I’ve got a friend whose about to get his website underway. He asked me what his first steps should be. Mind you his website name is his name, and he knows his niche. Also we set up WordPress on his domain, so we’re past that as well. Basically he wanted to know what the 1st steps in setting up a website were – in terms of content.
Determining what to write
The first thing I did was make a keyword research video for him to watch (which I posted at our free forum http://freeweeklymastermind.com/webinars So I asked him to watch the video and use the information to put together a map of keywords he’s going to go after with his website. Starting with the big picture. . . you really want to figure out what you’re about. If you’re at this stage, start by asking yourself what you want your “tabs” to be on the website.
Since this is a branding site, in which he’s trying to prove his expert status and get hired, he’s going to have some pretty common tabs. To start he’s going to need something like an “about me” page, a “contact me” page and perhaps a testimonials or past projects page. You don’t have to have these things – but people look for these things. Sometimes it’s good to give them what they’re looking for.
So what are the other tabs going to be? Videos and maybe tabs based on your niche? Those are the ones to look at. Start by brainstorming what they might be named and use those words to begin the keyword research. Determine from the data if the tabs you’re thinking of having match or are relevant to what people are searching for.
Engineering the Social Media angle
A second step in setting up this empire, is figuring out what social media tools you’re going to use and WHY. If you’re subject is image-heavy (perhaps you’re an arts-and-crafts expert), then you might consider Flickr, Pinterest or Instagram as a hub for your images.
If you love to read books on your niche, consider setting up groups in Goodreads and LinkedIn to connect with others reading those books. (I bet you never thought I’d suggest these kinds of things as the 1st steps in setting up a website, eh?)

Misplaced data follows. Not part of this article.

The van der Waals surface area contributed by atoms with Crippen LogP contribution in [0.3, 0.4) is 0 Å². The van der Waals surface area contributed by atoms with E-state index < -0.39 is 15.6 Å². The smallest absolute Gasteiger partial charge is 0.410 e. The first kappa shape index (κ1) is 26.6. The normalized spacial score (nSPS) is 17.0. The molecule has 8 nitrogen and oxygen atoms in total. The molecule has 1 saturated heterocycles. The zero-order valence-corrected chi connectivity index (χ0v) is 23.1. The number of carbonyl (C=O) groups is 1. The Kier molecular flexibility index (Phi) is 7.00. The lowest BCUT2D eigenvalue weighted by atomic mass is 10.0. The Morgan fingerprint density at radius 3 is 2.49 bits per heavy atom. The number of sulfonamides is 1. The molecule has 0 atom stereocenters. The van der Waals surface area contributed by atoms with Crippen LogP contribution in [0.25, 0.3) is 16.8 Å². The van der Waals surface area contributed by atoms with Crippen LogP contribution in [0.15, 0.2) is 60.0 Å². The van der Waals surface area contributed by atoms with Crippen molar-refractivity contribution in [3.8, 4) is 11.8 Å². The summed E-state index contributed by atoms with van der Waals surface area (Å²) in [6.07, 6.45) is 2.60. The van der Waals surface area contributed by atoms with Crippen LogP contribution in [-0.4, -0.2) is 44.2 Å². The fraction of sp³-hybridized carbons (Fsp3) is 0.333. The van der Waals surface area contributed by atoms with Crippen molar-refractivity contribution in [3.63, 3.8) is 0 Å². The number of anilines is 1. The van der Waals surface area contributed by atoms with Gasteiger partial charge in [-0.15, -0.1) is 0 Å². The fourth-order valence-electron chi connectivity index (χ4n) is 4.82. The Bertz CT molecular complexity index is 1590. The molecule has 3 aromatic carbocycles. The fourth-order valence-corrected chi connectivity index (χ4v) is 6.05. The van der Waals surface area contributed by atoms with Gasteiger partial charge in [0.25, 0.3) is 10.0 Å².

Consider how you’d use Twitter, Facebook and Friend.ly among others. When building your framework – what parts of your expertise or niche can best be served by displaying them in the public eye that is Social Media. Done effectively you can really gain a great following and good traffic from these mediums.
Done poorly and you’ll end up copying and pasting your Facebook status everywhere leaving your fans at a loss of how and where to connect with you on any given topic.
Build a list by serving a need
Finally, I’d encourage you to ask 25 people who are potential clients and ask them what they’re reading. What books, websites and videos are they watching? Determine what problems they’re having and figure out how they’re going about trying to solve these questions. If you can come up with a list of books that your niche is going to – to get their questions answered – you’ll have learned a ton.
Take those books and plug them into Amazon. What are the headlines and subheadings of these books? What are the design elements? Look at the bottom of the page and write down what books were purchased by people who purchased this book. From this information you should be able to craft an e-book that your audience would really love to read. knowing what problems your audience is trying to solve will give you the insight necessary to craft an “in-demand” e-book for download.
If you can determine from the information and your interviews what problems you need to address, you’ve got the perfect e-book to trade for names and e-mail addresses to begin your e-mail marketing efforts. Truly, if you accomplish this you’ll have made great strides during your 1st steps in setting up a website.
So in the end you’ll have a great theme map of keywords from which to map out articles, blog posts, tabs and e-mail topics. You’ll know where to post your photos creating communities there and linking them back to your site. You’ll know which social networks you’ll be using to highlight different aspects of your business. And you’ll know whether you plan to use video and if you’re going to embed YouTube uploads or host your own video.
In summary, you’ll have a plan of the “what” and “where”. You’re the “who” and the “when”, and hopefully you know the “why”. In the end, these aren’t the first steps in setting up a website – these are the necessary steps in building a business.